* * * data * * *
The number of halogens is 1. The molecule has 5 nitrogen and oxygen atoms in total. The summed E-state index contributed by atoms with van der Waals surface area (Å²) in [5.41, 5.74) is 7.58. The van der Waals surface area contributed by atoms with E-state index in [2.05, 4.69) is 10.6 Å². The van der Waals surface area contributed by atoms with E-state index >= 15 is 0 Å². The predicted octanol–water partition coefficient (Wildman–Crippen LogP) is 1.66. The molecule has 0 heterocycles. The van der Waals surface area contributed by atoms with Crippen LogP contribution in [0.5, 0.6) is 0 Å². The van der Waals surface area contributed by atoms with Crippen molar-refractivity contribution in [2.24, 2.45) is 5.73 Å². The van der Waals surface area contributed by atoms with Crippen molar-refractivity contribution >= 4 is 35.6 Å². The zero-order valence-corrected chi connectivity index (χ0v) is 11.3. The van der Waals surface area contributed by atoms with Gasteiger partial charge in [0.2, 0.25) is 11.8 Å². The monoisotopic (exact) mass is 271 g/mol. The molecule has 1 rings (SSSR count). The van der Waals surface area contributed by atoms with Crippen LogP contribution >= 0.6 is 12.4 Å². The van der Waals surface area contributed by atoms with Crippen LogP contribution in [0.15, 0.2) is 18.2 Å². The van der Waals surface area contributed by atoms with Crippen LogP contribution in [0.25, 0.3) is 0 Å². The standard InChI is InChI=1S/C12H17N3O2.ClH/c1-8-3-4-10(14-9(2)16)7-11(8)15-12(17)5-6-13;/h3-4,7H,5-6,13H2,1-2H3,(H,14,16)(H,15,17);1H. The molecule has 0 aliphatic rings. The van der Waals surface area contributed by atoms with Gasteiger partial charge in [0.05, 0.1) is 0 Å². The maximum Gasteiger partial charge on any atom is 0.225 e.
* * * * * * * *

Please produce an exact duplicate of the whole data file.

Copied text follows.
The number of halogens is 1. The molecule has 5 nitrogen and oxygen atoms in total. The summed E-state index contributed by atoms with van der Waals surface area (Å²) in [5.41, 5.74) is 7.58. The van der Waals surface area contributed by atoms with E-state index in [2.05, 4.69) is 10.6 Å². The van der Waals surface area contributed by atoms with E-state index >= 15 is 0 Å². The predicted octanol–water partition coefficient (Wildman–Crippen LogP) is 1.66. The molecule has 0 heterocycles. The van der Waals surface area contributed by atoms with Crippen LogP contribution in [0.5, 0.6) is 0 Å². The van der Waals surface area contributed by atoms with Crippen molar-refractivity contribution in [2.24, 2.45) is 5.73 Å². The van der Waals surface area contributed by atoms with Crippen molar-refractivity contribution >= 4 is 35.6 Å². The zero-order valence-corrected chi connectivity index (χ0v) is 11.3. The van der Waals surface area contributed by atoms with Gasteiger partial charge in [0.2, 0.25) is 11.8 Å². The monoisotopic (exact) mass is 271 g/mol. The molecule has 1 rings (SSSR count). The van der Waals surface area contributed by atoms with Crippen LogP contribution >= 0.6 is 12.4 Å². The van der Waals surface area contributed by atoms with Crippen LogP contribution in [0.15, 0.2) is 18.2 Å². The van der Waals surface area contributed by atoms with Crippen LogP contribution in [0.25, 0.3) is 0 Å². The standard InChI is InChI=1S/C12H17N3O2.ClH/c1-8-3-4-10(14-9(2)16)7-11(8)15-12(17)5-6-13;/h3-4,7H,5-6,13H2,1-2H3,(H,14,16)(H,15,17);1H. The molecule has 0 aliphatic rings. The van der Waals surface area contributed by atoms with Gasteiger partial charge in [0.05, 0.1) is 0 Å². The maximum Gasteiger partial charge on any atom is 0.225 e.